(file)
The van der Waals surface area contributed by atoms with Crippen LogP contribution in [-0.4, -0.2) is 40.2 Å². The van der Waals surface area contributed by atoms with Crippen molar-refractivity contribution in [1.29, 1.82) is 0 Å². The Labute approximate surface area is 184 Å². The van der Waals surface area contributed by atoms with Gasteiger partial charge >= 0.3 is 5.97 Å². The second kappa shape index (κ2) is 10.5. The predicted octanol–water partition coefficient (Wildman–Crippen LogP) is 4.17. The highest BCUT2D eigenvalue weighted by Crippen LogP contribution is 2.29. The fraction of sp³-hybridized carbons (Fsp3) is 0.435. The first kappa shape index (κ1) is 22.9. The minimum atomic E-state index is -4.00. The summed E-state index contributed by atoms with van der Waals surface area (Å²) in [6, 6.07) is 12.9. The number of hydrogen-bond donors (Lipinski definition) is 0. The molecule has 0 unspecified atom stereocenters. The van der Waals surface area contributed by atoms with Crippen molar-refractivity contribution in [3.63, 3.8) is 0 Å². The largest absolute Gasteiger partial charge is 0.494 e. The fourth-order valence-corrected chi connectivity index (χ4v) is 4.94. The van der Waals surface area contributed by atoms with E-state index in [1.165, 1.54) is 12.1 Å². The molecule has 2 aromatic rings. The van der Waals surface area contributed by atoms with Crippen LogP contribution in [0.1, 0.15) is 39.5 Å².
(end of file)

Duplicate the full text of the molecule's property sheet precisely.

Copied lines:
The van der Waals surface area contributed by atoms with Crippen LogP contribution in [-0.4, -0.2) is 40.2 Å². The van der Waals surface area contributed by atoms with Crippen molar-refractivity contribution in [1.29, 1.82) is 0 Å². The Labute approximate surface area is 184 Å². The van der Waals surface area contributed by atoms with Gasteiger partial charge >= 0.3 is 5.97 Å². The second kappa shape index (κ2) is 10.5. The predicted octanol–water partition coefficient (Wildman–Crippen LogP) is 4.17. The highest BCUT2D eigenvalue weighted by Crippen LogP contribution is 2.29. The fraction of sp³-hybridized carbons (Fsp3) is 0.435. The first kappa shape index (κ1) is 22.9. The minimum atomic E-state index is -4.00. The summed E-state index contributed by atoms with van der Waals surface area (Å²) in [6, 6.07) is 12.9. The number of hydrogen-bond donors (Lipinski definition) is 0. The molecule has 0 unspecified atom stereocenters. The van der Waals surface area contributed by atoms with Crippen molar-refractivity contribution in [3.63, 3.8) is 0 Å². The largest absolute Gasteiger partial charge is 0.494 e. The fourth-order valence-corrected chi connectivity index (χ4v) is 4.94. The van der Waals surface area contributed by atoms with E-state index in [1.165, 1.54) is 12.1 Å². The molecule has 2 aromatic rings. The van der Waals surface area contributed by atoms with Crippen LogP contribution in [0.1, 0.15) is 39.5 Å².